Kid time: Brad Waugh (centre) with teacher Lawrence McDonell, teachers aide Venetia Lovett and Cambridge Park Public School students Jacob, Jessica, Michael, Jonah, Zac, Kyle and Nathan, taken earlier this year. Picture: Gary WarrickWHEN Phil Gould addressed the large audience at the Panthers on the Prowl graduation ceremony last week he not only applauded the work of the the staff in helping young kids through difficult times he also said the program needed to be 10 times larger.
As 25,000 kids have already profited from this specialised teaching over the past ten years, that means that by 2022 Penrith should see a quarter of a million kids being given help to get back on track.
The general manager of Penrith Panthers and a Prowl board member, who was blown away by the program when he first saw it last year, also said he wanted to see the program hold a very important place in Western Sydney.
The Prowl has been Penrith’s best-kept secret, a success story misunderstood for years but one which newish general manager Brad Waugh aims to broadcast.
And last week’s graduation, complete with an accolade from former nearly off-the-rails Glenmore Park High School student now Aussie kickboxing champ Brendon McClean, was also a tribute to the two teachers Lawrence McDonell and Venetia Lovett.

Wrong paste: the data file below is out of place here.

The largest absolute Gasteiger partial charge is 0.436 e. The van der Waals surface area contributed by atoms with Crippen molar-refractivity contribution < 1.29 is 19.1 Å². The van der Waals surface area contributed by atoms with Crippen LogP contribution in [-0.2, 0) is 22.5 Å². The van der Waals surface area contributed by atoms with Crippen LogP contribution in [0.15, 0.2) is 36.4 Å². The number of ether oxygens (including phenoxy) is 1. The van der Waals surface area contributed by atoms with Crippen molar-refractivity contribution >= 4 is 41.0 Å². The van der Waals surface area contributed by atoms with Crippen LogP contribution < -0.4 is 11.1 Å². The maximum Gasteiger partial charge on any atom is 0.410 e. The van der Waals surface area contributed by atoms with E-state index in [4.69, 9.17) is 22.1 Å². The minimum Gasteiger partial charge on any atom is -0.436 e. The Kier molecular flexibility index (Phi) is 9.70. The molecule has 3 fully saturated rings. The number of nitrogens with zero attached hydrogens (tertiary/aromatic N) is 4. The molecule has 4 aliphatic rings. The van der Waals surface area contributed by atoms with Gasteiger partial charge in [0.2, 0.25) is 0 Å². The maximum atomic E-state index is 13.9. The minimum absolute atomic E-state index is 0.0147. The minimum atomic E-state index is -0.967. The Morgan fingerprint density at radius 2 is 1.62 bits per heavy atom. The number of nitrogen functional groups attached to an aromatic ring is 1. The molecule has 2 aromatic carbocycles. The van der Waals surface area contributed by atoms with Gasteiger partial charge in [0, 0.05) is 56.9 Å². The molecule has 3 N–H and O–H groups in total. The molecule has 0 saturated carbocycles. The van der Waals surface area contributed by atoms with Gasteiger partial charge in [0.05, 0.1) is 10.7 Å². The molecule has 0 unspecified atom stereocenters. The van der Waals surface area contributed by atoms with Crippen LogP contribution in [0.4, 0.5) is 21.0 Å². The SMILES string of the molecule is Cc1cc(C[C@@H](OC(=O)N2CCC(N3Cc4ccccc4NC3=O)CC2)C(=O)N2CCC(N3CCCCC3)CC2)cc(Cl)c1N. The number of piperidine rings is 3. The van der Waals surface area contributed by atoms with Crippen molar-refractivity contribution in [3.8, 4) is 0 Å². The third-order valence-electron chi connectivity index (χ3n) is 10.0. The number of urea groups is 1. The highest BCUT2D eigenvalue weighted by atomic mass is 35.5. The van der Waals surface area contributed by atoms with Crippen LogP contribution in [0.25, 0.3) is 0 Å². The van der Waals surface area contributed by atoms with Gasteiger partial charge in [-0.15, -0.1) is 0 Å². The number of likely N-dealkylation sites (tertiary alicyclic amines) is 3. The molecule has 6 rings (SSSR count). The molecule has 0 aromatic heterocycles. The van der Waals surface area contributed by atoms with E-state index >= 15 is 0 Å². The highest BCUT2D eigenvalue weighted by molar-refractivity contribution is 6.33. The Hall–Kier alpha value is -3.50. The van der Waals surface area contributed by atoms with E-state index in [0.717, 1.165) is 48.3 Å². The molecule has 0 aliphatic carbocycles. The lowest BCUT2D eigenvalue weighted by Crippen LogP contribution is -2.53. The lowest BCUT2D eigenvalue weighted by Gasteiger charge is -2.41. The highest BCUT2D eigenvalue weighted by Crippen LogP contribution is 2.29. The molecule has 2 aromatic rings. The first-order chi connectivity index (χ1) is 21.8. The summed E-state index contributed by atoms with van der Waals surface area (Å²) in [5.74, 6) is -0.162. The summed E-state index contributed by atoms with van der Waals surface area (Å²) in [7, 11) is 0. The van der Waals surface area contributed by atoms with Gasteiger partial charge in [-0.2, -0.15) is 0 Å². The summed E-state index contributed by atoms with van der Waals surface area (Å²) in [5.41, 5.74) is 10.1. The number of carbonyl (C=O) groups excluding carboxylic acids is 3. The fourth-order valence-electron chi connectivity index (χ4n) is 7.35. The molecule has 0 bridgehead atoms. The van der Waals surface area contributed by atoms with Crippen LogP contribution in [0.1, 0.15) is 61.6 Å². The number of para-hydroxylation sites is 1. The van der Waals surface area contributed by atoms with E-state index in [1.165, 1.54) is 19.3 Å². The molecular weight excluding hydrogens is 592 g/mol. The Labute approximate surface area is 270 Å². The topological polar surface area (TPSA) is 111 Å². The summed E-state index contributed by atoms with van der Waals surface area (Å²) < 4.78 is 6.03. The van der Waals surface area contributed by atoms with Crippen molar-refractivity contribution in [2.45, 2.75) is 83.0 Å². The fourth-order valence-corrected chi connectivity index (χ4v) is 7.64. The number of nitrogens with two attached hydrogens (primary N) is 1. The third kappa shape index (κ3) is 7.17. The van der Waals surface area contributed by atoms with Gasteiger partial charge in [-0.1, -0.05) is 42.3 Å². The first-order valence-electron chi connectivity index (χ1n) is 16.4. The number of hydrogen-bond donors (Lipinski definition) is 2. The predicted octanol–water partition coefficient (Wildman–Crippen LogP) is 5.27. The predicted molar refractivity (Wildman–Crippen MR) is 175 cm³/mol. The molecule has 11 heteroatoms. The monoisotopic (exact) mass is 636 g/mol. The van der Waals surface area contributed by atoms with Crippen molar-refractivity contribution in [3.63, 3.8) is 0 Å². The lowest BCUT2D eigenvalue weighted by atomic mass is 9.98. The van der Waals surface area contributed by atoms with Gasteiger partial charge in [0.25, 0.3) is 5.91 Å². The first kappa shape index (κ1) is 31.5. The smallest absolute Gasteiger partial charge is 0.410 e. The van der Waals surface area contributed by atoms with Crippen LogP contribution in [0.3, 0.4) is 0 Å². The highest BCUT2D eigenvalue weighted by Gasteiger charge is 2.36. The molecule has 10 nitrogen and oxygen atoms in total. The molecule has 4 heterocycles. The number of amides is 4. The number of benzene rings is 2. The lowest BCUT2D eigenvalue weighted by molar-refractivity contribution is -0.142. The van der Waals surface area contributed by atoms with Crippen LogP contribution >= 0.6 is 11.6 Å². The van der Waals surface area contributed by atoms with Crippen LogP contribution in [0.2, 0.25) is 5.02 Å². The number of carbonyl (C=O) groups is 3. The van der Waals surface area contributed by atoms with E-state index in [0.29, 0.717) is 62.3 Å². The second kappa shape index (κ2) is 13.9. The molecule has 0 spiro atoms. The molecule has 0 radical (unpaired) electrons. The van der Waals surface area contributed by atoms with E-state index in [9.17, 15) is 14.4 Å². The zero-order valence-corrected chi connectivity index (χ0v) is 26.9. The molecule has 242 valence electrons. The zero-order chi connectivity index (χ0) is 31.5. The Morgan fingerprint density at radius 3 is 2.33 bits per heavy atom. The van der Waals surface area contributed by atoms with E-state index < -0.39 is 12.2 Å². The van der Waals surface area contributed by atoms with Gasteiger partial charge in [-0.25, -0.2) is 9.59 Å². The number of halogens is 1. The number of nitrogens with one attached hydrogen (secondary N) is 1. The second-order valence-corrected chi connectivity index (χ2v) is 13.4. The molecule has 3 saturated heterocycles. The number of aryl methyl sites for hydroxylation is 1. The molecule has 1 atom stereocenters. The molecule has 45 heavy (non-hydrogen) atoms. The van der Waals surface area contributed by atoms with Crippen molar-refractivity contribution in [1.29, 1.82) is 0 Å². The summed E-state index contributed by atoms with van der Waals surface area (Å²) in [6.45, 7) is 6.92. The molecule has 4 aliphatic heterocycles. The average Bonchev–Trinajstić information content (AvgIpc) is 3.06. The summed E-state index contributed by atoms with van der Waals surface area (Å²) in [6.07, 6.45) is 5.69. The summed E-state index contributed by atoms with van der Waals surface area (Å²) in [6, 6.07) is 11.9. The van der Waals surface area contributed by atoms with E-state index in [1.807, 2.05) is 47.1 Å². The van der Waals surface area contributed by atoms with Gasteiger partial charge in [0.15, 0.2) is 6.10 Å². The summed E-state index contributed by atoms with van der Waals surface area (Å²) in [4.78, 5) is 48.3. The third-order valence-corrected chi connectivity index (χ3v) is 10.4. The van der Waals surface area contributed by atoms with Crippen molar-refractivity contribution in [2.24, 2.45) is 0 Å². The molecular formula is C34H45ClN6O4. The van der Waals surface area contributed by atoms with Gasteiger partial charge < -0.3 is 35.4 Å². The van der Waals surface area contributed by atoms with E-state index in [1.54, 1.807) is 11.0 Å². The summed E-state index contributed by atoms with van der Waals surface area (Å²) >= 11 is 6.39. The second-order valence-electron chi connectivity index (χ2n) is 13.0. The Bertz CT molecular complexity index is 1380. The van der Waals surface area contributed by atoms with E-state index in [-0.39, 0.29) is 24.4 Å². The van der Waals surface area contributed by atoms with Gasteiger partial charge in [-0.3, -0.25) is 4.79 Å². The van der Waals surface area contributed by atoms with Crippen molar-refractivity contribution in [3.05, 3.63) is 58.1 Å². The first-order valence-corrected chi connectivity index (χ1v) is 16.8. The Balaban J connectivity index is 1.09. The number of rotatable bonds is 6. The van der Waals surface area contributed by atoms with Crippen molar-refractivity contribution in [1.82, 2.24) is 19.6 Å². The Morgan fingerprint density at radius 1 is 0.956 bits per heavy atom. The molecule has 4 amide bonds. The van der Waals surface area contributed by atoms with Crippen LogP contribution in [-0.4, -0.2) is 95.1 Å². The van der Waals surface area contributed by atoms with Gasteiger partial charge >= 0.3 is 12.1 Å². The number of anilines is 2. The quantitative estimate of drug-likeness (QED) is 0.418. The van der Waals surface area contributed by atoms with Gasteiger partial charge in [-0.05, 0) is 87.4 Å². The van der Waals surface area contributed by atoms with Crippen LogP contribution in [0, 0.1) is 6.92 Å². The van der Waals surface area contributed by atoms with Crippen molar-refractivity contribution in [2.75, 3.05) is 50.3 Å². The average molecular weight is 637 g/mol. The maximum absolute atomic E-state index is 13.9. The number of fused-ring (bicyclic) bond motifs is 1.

These and others have guided kids from trouble to triumph, from aimlessness to achievable goals, from being lost in a crowd to one-on-one attention.
“I have been awestruck by the staff and I keep hearing wonderful success stories of past students,” said Mr Waugh.
The Prowl has strong support from schools who have reported marked gains from the program.
“The Department [of Education] understands its role and fully endorses it,” principal of Cambridge Gardens Public School Adam Wynn said.
This story Administrator ready to work first appeared on Nanjing Night Net.